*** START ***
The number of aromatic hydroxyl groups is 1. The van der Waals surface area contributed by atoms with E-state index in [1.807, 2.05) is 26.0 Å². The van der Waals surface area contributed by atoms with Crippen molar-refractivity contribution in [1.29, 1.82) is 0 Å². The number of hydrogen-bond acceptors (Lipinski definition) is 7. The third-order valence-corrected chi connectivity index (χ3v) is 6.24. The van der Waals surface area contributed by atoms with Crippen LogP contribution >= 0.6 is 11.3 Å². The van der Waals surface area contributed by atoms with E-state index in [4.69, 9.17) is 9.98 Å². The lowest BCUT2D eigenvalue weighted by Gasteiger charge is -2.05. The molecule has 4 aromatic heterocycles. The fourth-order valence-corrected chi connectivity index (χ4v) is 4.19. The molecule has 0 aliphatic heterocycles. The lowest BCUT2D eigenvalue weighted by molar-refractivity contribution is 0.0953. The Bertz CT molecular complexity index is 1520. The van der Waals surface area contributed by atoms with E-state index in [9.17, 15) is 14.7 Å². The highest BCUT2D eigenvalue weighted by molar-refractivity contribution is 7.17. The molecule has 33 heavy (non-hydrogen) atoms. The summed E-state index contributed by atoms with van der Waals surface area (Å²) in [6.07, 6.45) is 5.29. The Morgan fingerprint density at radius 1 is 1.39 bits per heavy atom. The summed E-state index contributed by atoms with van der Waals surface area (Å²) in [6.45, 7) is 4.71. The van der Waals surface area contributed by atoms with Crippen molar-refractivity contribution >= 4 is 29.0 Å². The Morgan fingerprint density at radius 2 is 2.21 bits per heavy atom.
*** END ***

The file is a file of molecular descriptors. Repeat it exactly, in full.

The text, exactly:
The number of aromatic hydroxyl groups is 1. The van der Waals surface area contributed by atoms with E-state index in [1.807, 2.05) is 26.0 Å². The van der Waals surface area contributed by atoms with Crippen molar-refractivity contribution in [1.29, 1.82) is 0 Å². The number of hydrogen-bond acceptors (Lipinski definition) is 7. The third-order valence-corrected chi connectivity index (χ3v) is 6.24. The van der Waals surface area contributed by atoms with Crippen LogP contribution >= 0.6 is 11.3 Å². The van der Waals surface area contributed by atoms with E-state index in [4.69, 9.17) is 9.98 Å². The lowest BCUT2D eigenvalue weighted by Gasteiger charge is -2.05. The molecule has 4 aromatic heterocycles. The fourth-order valence-corrected chi connectivity index (χ4v) is 4.19. The molecule has 0 aliphatic heterocycles. The lowest BCUT2D eigenvalue weighted by molar-refractivity contribution is 0.0953. The Bertz CT molecular complexity index is 1520. The van der Waals surface area contributed by atoms with E-state index in [9.17, 15) is 14.7 Å². The highest BCUT2D eigenvalue weighted by molar-refractivity contribution is 7.17. The molecule has 33 heavy (non-hydrogen) atoms. The summed E-state index contributed by atoms with van der Waals surface area (Å²) in [6.07, 6.45) is 5.29. The Morgan fingerprint density at radius 1 is 1.39 bits per heavy atom. The summed E-state index contributed by atoms with van der Waals surface area (Å²) in [6.45, 7) is 4.71. The van der Waals surface area contributed by atoms with Crippen molar-refractivity contribution >= 4 is 29.0 Å². The Morgan fingerprint density at radius 2 is 2.21 bits per heavy atom.